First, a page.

Helpful Check Key Hints

Check Key Backflow Tool Tips

Thank you for purchasing the Check Key Backflow Tool Ames 2000ss, 3000ss, 4000ss, 5000ss and Watts 994 – 774 Check Tools. Our backflow tools work with both reduced pressure zone (RPZ) and double check backflow assemblies. A proper working backflow device can prevent contamination of drinking water from harmful toxins including fertilizers, weed killers and fire protection chemicals. Please feel free to email us with any additional tips, or comments about the Check Key backflow tool and its use.

The Check Key Backflow Tools were developed because Ames does not make a tool for the job and we were tearing the check valves up getting them out. We had a problem getting the check valves tight enough to seat the check in the body. The Check
Key backflow tools have been able to safely remove all the #1 check valves we have encountered. We have been using the Check Key backflow tools in the field for some time now and found a few tips to help remove and install the #1 check valve.

  • The Ames #1 check valves have slots in the perimeter that the Check Key backflow tool fits into. Rotate the Check Key backflow tool and align the “legs” until it fits into the slots. You may need to add pressure on the Check Key backflow tool to get it to snap into place.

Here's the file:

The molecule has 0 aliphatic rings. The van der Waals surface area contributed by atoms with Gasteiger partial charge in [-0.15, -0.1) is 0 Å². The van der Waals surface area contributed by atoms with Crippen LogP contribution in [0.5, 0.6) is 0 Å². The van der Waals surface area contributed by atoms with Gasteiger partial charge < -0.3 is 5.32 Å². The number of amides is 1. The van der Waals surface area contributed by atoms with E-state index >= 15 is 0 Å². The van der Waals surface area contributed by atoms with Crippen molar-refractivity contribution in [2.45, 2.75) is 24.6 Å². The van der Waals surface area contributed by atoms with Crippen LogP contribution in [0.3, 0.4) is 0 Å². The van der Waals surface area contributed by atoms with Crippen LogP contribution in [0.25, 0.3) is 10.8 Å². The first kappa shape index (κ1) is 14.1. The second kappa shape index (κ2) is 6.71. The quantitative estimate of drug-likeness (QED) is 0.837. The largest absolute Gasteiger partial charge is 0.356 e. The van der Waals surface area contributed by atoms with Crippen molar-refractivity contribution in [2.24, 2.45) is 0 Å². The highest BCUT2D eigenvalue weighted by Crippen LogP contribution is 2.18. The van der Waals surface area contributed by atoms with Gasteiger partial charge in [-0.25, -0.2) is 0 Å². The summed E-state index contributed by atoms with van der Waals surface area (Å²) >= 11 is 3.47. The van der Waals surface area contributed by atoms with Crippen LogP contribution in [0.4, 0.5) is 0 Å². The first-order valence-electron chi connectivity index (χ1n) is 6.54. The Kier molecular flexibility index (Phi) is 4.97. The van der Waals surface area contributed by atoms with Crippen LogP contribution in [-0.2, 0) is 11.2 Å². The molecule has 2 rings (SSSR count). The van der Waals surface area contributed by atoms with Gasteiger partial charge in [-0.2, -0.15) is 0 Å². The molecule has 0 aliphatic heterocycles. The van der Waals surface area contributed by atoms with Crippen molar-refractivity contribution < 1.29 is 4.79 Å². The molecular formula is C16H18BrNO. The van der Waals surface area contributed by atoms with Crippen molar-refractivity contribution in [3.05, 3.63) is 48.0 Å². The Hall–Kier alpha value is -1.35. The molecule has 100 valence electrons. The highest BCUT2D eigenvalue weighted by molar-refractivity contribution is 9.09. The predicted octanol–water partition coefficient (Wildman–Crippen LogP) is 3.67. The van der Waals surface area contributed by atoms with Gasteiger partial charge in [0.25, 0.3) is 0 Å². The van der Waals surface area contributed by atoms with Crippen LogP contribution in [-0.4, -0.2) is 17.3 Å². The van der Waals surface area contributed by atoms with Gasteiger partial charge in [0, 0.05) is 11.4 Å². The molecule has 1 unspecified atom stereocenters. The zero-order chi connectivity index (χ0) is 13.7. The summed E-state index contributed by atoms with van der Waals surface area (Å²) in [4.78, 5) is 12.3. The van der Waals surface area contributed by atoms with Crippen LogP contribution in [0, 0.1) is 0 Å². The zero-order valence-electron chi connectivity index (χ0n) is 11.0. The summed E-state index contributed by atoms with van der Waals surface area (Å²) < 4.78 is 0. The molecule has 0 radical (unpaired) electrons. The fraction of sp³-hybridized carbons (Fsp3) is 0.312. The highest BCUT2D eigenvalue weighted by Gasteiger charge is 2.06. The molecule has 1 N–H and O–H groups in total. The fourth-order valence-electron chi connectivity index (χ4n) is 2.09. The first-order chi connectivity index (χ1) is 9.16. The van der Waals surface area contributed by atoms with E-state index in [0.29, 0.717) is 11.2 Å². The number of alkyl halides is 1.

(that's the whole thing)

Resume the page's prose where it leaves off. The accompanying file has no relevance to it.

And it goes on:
• A check valve that is very tight will need a lot of torque to remove. A piece of wood, like a 2×4 for the 6” check valve or a 1×2 for the 4” check valve or smaller, wedged in the opening to hold the tool tight against the check valve is a safe way to apply lots of torque without having your hand in the device in the event the Check Key backflow tool slips out of the slots under extreme torque. You can hold pressure on the Check Key backflow tool with your gloved hand while turning a ½” ratchet. The 4000ss #1 check valve is very difficult to remove when new, and after time they can be exceptionally hard.
  • We have found the need for a “cheater” pipe to be used on some ratchets to add leverage for very tight check valves, especially the 6”.  A piece of ¾” steel pipe two feet long slid over the handle of the ratchet can give you the leverage you need. The Check Key backflow tool can take leverage. We haven’t broken one yet.
  • It helps to grease the “o” ring with FDA approved silicone grease when installing the new check valve. Go ahead and give it a firm tightening, but not too tight, when installing to seat the check valve in the body.